Dirs: Sarita Khurana, Smriti Mundhra. USA-India. 2017. 97 mins.
The subject of Indian arranged marriages is a deceptively tricky one to dissect in a documentary, existing as it does at the point where Western cultural beliefs and Eastern traditions meet head to head. And while this triptych portrait of three modern Indian women who have decided, for various reasons, to wed in this way provides some insights, it feels like a tiny chink into a vast and complex subject.
The camerawork picks up on subtle body language which adds a depth missing from the bland sound bites
It’s a hot button theme: the question of whether feminism - or even just careerism - can coexist with a rather arcane system in which a wife’s rights and identity can be subsumed by her husband’s. And as such, while it doesn’t take a stance, A Suitable Girl should form part of a broader debate. Festival screenings and programming within strands which explore women’s issues should follow. The sense of an incomplete picture and the lack of strong opinions from its subjects mean that this might be a tough sell theatrically, although television play is a possibility.
For plump, sunny Dipti, marriage is an all-consuming obsession. She pores over the small ads page of the newspapers, brow furrowed as she scours each entry for clues suggesting an appropriate candidate for a life partner. “How can he be spiritual and modern?” she muses to her mother, who hovers behind anxiously. There’s a sickly sense of desperation which hangs over the household; Dipti is nearly thirty and prones to fits of desperation about her unmarried status.
Currently working for Ernst and Young, Ritu is fiercely bright and determined. But having bought a stay of the inevitable to study for a Masters in banking and insurance when she was 22, she is now resigned to marriage. Her ebullient mother, an ‘alliance consultant’ or marriage broker by trade, throws herself into the project. But pragmatic Ritu, who shows more gushing enthusiasm for macroeconomics than she ever does for marriage, approaches the whole enterprise like a business merger.
Social butterfly Amrita packs as much entertainment as Delhi can offer into her schedule. Her decision to marry and move to Nokha, Rajasthan, takes many of her cosmopolitan friends by surprise. Life within her new husband’s traditional household is not quite what she anticipated, her western clothes packed away in favour of an array of saris and her dreams of working for the family business likewise shelved.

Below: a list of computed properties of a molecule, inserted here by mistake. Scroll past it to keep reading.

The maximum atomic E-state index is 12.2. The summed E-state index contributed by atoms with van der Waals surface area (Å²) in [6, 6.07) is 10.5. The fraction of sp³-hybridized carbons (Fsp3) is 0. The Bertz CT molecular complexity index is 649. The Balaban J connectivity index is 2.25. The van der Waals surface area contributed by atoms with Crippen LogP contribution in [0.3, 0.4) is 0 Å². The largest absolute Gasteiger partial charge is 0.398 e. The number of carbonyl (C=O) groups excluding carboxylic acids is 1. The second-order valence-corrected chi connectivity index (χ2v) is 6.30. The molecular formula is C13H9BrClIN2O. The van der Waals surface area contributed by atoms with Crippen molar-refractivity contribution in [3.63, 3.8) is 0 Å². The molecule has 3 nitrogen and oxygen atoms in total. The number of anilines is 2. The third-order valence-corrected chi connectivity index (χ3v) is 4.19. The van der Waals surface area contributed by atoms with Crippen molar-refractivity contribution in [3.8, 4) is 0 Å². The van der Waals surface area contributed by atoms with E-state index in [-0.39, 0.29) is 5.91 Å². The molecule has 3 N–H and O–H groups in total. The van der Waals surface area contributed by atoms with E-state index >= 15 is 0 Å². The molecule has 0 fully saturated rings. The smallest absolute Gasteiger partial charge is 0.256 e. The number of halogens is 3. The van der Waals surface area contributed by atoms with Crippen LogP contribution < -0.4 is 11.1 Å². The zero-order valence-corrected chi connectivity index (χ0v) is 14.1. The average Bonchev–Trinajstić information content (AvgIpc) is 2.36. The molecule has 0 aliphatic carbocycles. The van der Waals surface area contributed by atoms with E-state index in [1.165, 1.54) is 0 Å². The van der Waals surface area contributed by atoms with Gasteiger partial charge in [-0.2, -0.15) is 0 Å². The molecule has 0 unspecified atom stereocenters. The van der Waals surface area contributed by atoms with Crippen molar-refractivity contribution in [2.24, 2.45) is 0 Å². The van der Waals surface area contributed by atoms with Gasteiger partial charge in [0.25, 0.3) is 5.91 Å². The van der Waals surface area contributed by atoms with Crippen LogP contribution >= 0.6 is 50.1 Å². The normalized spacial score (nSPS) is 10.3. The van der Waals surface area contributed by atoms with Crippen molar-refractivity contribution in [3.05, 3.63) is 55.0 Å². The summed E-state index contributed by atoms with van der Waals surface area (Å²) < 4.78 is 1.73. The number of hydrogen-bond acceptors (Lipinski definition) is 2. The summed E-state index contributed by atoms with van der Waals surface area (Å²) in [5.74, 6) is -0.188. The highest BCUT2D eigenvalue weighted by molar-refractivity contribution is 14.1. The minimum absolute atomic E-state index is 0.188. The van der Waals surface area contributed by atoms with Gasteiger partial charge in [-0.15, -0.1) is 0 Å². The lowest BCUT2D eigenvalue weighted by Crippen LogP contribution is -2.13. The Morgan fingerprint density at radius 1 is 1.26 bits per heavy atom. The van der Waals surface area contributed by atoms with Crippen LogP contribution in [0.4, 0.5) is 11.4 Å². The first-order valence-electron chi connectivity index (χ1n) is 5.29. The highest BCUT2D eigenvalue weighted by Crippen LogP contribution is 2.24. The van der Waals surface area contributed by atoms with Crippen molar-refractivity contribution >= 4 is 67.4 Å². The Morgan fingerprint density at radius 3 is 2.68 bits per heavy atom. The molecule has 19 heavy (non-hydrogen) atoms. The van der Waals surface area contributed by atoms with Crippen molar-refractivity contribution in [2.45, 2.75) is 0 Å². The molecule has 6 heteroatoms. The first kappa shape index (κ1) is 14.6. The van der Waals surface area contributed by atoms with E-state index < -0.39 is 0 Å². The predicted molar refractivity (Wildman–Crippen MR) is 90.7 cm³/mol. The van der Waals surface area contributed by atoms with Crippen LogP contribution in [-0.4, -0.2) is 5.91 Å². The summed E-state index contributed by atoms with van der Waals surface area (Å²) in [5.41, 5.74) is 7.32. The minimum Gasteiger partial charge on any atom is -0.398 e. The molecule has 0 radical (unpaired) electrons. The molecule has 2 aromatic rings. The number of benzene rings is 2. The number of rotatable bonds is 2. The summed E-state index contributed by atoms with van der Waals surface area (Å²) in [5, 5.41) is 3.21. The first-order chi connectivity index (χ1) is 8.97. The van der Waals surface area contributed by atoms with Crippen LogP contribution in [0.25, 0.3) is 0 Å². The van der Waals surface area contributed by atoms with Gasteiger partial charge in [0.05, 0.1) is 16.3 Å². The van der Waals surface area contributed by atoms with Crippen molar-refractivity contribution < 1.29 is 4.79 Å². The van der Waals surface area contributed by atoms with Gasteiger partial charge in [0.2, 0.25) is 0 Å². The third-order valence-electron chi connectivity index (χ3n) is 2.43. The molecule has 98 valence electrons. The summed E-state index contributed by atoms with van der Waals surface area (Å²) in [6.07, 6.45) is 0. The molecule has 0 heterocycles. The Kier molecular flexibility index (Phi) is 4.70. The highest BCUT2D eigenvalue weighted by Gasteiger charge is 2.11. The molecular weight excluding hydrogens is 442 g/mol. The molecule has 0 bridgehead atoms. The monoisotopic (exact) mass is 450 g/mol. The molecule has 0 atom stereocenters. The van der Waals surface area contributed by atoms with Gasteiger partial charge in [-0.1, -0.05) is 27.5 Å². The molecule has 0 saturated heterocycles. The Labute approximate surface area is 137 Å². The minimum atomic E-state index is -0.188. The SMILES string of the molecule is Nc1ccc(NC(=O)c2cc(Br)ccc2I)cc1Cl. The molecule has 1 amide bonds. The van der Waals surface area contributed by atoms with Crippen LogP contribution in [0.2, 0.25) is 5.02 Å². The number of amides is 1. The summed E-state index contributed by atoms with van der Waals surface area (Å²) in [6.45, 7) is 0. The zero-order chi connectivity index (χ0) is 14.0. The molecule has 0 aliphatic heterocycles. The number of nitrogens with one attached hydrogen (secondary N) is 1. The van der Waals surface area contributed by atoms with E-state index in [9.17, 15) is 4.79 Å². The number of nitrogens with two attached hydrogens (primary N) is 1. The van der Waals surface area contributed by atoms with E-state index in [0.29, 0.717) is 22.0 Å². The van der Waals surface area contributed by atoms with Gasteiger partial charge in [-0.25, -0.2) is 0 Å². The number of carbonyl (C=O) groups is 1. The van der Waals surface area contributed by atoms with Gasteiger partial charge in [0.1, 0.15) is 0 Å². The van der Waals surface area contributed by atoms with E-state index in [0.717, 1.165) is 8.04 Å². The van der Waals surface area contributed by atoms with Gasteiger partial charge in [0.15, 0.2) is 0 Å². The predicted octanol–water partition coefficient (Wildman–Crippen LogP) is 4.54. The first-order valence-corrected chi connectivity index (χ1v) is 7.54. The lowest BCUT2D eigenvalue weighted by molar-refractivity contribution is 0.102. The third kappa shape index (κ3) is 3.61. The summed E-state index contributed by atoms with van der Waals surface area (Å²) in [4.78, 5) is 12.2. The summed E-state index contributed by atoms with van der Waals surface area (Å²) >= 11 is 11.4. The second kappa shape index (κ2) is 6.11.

The camerawork picks up on subtle body language which adds a depth missing from the bland sound bites. Only occasionally does anyone say anything striking or contentious: Amrita’s outburst about the “idiotic traditions” which govern the way she must present herself as a wife; Ritu’s fiance’s revelation that, given the choice, he would rather be born a European and marry when he was forty. “But if not her, then someone else, so why not?”
There are two key issues which limit the film’s impact. Firstly, the decision to cut back and forth between two different marriages — presumably to contrast the ceremonies by income bracket — is a little inelegant, lessening the narrative impact of both. Secondly, the absence of a character who has rejected the institution altogether gives a skewed perspective on a topic which deserves to be explored as fully as possible.
International sales: Orly Ravid, The Film Collaborative / MSK firstname.lastname@example.org
Producers: Jennifer Tiexiera, Sarita Khurana, Smriti Mundhra
Executive producers: Cal Amir, Ken Castelino
Screenplay: Jennifer Tiexiera, Sarita Khurana, Smriti Mundhra
Cinematography: Andre de Alencar Lyon, Naiti Gamez
Editor: Jennifer Tiexiera
Music: Gingger Shankar
Features: Dipti Admane, Amrita Jhanwar, Ritu Taparia, Seema Taparia